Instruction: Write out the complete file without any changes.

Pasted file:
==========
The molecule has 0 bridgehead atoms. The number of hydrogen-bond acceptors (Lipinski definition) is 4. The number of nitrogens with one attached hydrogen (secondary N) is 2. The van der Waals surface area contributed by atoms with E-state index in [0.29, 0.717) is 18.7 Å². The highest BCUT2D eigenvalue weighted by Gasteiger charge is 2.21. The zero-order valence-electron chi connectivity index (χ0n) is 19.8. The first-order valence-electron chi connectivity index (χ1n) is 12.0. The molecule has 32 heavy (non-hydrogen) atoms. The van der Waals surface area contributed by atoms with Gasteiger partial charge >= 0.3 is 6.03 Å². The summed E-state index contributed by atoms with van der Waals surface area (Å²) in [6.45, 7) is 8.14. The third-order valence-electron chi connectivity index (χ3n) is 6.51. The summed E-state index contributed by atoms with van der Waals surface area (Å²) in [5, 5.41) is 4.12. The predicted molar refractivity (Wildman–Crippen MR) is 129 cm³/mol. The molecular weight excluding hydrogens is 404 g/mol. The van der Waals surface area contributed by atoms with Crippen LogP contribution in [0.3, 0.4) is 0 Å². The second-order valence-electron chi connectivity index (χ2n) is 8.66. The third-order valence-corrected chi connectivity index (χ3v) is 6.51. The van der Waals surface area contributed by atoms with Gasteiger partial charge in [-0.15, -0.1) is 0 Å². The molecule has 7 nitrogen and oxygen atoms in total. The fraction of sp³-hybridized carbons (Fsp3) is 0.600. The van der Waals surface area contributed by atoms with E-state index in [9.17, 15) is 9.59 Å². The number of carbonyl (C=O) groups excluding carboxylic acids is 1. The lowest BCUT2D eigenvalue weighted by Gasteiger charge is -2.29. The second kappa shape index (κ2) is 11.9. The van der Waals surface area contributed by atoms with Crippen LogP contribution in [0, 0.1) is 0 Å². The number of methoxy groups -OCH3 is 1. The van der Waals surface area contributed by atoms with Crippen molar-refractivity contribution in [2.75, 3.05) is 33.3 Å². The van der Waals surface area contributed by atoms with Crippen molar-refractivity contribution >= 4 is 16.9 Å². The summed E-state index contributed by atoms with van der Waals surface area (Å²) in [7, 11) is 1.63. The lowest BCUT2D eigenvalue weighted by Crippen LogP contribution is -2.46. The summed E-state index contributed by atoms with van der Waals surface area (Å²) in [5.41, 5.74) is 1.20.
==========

The molecule has 0 bridgehead atoms. The number of hydrogen-bond acceptors (Lipinski definition) is 4. The number of nitrogens with one attached hydrogen (secondary N) is 2. The van der Waals surface area contributed by atoms with E-state index in [0.29, 0.717) is 18.7 Å². The highest BCUT2D eigenvalue weighted by Gasteiger charge is 2.21. The zero-order valence-electron chi connectivity index (χ0n) is 19.8. The first-order valence-electron chi connectivity index (χ1n) is 12.0. The molecule has 32 heavy (non-hydrogen) atoms. The van der Waals surface area contributed by atoms with Gasteiger partial charge >= 0.3 is 6.03 Å². The summed E-state index contributed by atoms with van der Waals surface area (Å²) in [6.45, 7) is 8.14. The third-order valence-electron chi connectivity index (χ3n) is 6.51. The summed E-state index contributed by atoms with van der Waals surface area (Å²) in [5, 5.41) is 4.12. The predicted molar refractivity (Wildman–Crippen MR) is 129 cm³/mol. The molecular weight excluding hydrogens is 404 g/mol. The van der Waals surface area contributed by atoms with Crippen LogP contribution in [0.3, 0.4) is 0 Å². The second-order valence-electron chi connectivity index (χ2n) is 8.66. The third-order valence-corrected chi connectivity index (χ3v) is 6.51. The van der Waals surface area contributed by atoms with Gasteiger partial charge in [-0.15, -0.1) is 0 Å². The molecule has 7 nitrogen and oxygen atoms in total. The fraction of sp³-hybridized carbons (Fsp3) is 0.600. The van der Waals surface area contributed by atoms with E-state index in [9.17, 15) is 9.59 Å². The number of carbonyl (C=O) groups excluding carboxylic acids is 1. The lowest BCUT2D eigenvalue weighted by Gasteiger charge is -2.29. The second kappa shape index (κ2) is 11.9. The van der Waals surface area contributed by atoms with Crippen LogP contribution in [0, 0.1) is 0 Å². The number of methoxy groups -OCH3 is 1. The van der Waals surface area contributed by atoms with Crippen molar-refractivity contribution in [2.75, 3.05) is 33.3 Å². The van der Waals surface area contributed by atoms with Crippen molar-refractivity contribution >= 4 is 16.9 Å². The summed E-state index contributed by atoms with van der Waals surface area (Å²) in [7, 11) is 1.63. The lowest BCUT2D eigenvalue weighted by Crippen LogP contribution is -2.46. The summed E-state index contributed by atoms with van der Waals surface area (Å²) in [5.41, 5.74) is 1.20.